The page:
There are all kinds of reasons why someone might stop paying the
mortgage, but the end result is the same - loss of the house to
foreclosure. For someone who dreams of one day owning a house
again, going through this process can feel like a door shutting on
any chance of future home ownership. But with patience and
discipline, a second chance may just be a few years away.
While in the midst of the foreclosure process, it's important to
remain cognizant of one's overall credit standing. If at all
possible, one should stay current on all other bills, especially
any outstanding credit card debt. Every late or missed mortgage
payment will still appear on a credit report, but the impact of
that line item will be diminished if other accounts are kept in
Also to keep in mind is the potential tax implication of a
foreclosure. If a foreclosed-upon house sells for less than it is
worth, the remaining amount of the loan may be forgiven. This
sounds like great news. However, the IRS considers the amount of
the forgiven loan a "gift," and come April, the former homeowner
may be taxed on the amount.
As one plans for buying a house again, it's important to stay
grounded in reality. Interest rates in the 3s should not be
expected, nor should buying another house without a sizable down
payment. Additionally, there are waiting periods and more stringent
requirements associated with obtaining a mortgage after a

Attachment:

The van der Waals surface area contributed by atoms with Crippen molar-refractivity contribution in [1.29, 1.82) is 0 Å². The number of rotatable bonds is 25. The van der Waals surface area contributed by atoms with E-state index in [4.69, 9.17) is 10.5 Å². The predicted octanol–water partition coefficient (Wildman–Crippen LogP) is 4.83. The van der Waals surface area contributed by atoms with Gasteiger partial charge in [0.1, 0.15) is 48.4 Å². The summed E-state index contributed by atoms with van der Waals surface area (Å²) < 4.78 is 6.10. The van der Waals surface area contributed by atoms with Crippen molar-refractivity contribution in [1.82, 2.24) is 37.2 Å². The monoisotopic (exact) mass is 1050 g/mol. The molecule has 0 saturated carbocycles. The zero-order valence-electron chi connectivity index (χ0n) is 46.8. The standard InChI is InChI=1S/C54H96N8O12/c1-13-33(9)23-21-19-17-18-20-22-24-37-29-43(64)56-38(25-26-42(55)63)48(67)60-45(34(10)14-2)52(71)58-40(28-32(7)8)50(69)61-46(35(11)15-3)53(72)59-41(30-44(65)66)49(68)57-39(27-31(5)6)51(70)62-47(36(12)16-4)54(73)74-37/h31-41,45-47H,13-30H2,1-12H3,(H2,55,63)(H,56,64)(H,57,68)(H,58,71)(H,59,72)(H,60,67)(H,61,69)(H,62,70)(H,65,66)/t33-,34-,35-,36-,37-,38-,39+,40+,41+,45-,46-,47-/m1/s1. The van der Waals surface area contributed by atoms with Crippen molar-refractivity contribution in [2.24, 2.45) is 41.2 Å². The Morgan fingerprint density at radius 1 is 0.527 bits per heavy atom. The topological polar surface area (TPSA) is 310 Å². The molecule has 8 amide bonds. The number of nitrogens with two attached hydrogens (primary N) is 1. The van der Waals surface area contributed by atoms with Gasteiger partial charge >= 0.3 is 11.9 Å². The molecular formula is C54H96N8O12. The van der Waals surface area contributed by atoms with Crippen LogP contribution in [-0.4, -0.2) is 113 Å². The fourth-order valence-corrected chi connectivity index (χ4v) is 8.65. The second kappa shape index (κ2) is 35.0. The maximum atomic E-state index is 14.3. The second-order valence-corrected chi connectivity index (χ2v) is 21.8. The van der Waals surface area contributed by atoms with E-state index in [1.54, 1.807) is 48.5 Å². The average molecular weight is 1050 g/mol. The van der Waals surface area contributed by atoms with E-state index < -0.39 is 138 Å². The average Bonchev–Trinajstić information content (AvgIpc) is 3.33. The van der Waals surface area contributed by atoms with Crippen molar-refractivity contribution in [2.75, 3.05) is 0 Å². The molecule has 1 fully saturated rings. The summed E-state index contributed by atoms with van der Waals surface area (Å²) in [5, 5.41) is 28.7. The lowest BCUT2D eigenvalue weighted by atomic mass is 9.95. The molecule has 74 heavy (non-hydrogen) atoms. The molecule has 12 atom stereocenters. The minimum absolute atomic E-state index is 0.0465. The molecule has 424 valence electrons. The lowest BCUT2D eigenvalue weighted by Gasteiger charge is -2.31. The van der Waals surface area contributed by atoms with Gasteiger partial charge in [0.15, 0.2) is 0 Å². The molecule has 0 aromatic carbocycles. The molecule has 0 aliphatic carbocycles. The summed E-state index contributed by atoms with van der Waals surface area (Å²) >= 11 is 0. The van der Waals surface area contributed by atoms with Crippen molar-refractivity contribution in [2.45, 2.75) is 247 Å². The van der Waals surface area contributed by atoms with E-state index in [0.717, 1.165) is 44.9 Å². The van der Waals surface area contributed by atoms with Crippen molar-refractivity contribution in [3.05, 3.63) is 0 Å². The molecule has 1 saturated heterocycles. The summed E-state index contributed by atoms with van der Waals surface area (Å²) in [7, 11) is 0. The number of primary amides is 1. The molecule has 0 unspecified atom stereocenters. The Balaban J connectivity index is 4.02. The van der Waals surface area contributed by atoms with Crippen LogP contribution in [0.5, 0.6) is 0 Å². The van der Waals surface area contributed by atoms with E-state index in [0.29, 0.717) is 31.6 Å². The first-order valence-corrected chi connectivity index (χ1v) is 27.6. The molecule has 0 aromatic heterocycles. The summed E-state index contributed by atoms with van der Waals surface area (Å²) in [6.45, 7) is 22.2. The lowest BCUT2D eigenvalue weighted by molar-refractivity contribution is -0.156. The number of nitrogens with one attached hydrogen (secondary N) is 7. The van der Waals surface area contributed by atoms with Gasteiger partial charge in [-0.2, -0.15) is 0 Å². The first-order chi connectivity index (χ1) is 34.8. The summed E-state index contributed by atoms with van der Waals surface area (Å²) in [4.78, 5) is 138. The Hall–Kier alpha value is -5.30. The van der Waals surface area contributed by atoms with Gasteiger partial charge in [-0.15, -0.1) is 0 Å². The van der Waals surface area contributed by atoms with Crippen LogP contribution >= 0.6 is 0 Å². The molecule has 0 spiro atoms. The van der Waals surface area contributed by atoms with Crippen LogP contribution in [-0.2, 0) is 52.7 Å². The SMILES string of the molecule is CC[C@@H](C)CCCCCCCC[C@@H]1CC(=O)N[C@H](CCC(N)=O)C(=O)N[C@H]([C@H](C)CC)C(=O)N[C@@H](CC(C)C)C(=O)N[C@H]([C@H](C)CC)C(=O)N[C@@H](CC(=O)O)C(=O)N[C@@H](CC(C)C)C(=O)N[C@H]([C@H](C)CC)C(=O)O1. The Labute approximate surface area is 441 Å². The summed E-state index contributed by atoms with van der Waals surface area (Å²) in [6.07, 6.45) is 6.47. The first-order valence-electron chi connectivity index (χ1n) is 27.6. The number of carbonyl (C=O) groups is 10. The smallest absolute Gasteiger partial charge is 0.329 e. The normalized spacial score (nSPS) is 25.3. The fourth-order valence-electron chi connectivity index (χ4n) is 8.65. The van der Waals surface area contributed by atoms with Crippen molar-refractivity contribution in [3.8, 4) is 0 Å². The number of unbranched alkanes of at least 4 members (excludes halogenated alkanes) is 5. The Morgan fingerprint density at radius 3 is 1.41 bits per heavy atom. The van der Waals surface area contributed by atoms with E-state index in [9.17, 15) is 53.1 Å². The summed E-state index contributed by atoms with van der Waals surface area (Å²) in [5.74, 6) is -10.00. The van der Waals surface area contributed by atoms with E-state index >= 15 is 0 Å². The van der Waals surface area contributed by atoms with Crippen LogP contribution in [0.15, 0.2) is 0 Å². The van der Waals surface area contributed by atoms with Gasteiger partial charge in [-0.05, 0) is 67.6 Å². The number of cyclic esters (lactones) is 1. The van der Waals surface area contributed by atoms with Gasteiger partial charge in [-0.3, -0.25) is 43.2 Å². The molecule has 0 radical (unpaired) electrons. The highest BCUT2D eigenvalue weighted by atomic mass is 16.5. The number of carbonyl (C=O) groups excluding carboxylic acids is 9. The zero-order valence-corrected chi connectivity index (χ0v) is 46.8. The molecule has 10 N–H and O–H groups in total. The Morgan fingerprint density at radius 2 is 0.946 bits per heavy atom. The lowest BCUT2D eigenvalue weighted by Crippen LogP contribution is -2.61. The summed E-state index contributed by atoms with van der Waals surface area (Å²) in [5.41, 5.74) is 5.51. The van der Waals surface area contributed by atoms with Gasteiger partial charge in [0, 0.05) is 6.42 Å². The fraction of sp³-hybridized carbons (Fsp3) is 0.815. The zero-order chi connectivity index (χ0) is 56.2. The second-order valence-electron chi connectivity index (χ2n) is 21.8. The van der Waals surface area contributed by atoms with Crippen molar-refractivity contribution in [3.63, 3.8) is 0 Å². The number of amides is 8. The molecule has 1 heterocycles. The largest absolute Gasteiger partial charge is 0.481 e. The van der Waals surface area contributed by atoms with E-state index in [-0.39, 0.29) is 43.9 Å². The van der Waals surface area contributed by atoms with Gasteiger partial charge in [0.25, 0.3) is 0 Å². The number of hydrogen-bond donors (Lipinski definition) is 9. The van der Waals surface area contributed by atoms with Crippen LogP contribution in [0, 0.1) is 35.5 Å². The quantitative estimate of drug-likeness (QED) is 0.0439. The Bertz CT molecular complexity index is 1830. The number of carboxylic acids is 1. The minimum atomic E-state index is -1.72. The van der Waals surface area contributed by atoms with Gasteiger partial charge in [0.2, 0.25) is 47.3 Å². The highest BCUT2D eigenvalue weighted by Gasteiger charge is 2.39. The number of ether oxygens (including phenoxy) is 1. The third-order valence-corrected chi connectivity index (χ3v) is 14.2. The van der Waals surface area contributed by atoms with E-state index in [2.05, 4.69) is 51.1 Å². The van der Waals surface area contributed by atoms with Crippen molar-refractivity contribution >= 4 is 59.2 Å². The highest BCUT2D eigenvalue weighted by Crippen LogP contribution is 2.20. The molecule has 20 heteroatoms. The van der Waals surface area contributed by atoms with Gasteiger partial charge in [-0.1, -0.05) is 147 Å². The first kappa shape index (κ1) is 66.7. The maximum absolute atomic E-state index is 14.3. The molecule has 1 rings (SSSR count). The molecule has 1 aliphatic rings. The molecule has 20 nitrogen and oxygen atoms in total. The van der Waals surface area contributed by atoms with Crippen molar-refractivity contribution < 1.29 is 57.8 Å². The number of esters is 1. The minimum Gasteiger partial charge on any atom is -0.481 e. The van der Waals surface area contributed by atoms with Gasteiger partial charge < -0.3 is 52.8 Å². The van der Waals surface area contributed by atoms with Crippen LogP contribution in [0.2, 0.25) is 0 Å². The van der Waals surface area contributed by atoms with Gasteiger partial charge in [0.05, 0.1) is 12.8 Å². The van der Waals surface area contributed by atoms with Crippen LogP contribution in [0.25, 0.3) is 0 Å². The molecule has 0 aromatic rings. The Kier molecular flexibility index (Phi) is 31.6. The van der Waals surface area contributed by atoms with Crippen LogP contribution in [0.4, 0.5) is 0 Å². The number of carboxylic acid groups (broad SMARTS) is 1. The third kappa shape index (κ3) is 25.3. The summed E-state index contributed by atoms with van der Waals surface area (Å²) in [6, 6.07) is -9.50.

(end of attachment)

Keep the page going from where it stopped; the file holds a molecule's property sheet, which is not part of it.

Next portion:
foreclosure, although these requirements vary by lender.
Typically, a foreclosure will remain on one's credit report for
seven years; this doesn't mean, however, that someone will have to
wait those seven years before obtaining a new mortgage. The waiting
periods typically range between three and five years; if the
foreclosure is an isolated incident, the waiting period may be less
than if there are several unfavorable credit occurrences on one's
report. (Some lending companies may even award a new mortgage just
two years after a foreclosure, although usually an extenuating
including a death in the immediate family, a
serious illness, a job transfer or a debilitating accident -- is
During this waiting period, it's best to take advantage of the
time. Building up savings, paying down credit card debt (to lower
one's debt-to-equity ratio and thereby raise one's credit score),
and establishing a record of on-time rent payment can all go a long
way to enhance one's position when one becomes lending-eligible to
buy a new home.
Of course, there is a way to circumvent lending requirements,
waiting periods and high interest rates -- by purchasing a home
with cash. By substituting the need to possess substantial earning
statements and strong credit scores with patience, planning and
fiscal discipline, as well as a mass of cash, a buyer can better
negotiate the sale price, as well as end up with a higher
Granted, it's a challenge to save up enough money to buy a house
(typically about 20 percent of one's income over several years).
Selling other assets or obtaining a second job with an income that
can be devoted entirely to the new house savings can help to reach
the financial goal more quickly.
The American dream of home ownership does not need to end with
foreclosure; it just means a rededicated effort to fiscal planning
and a determined spirit.
Scott J. Clifford is a partner at Epstein, Lipsey &
Clifford PC in Hanover, Mass. A graduate of New England School of
Law, he is admitted to practice in all Massachusetts courts and
U.S. District Court in Massachusetts. He is a member of the
Massachusetts Academy of Trial Lawyers, the Massachusetts Bar
Association and the Real Estate Bar Association.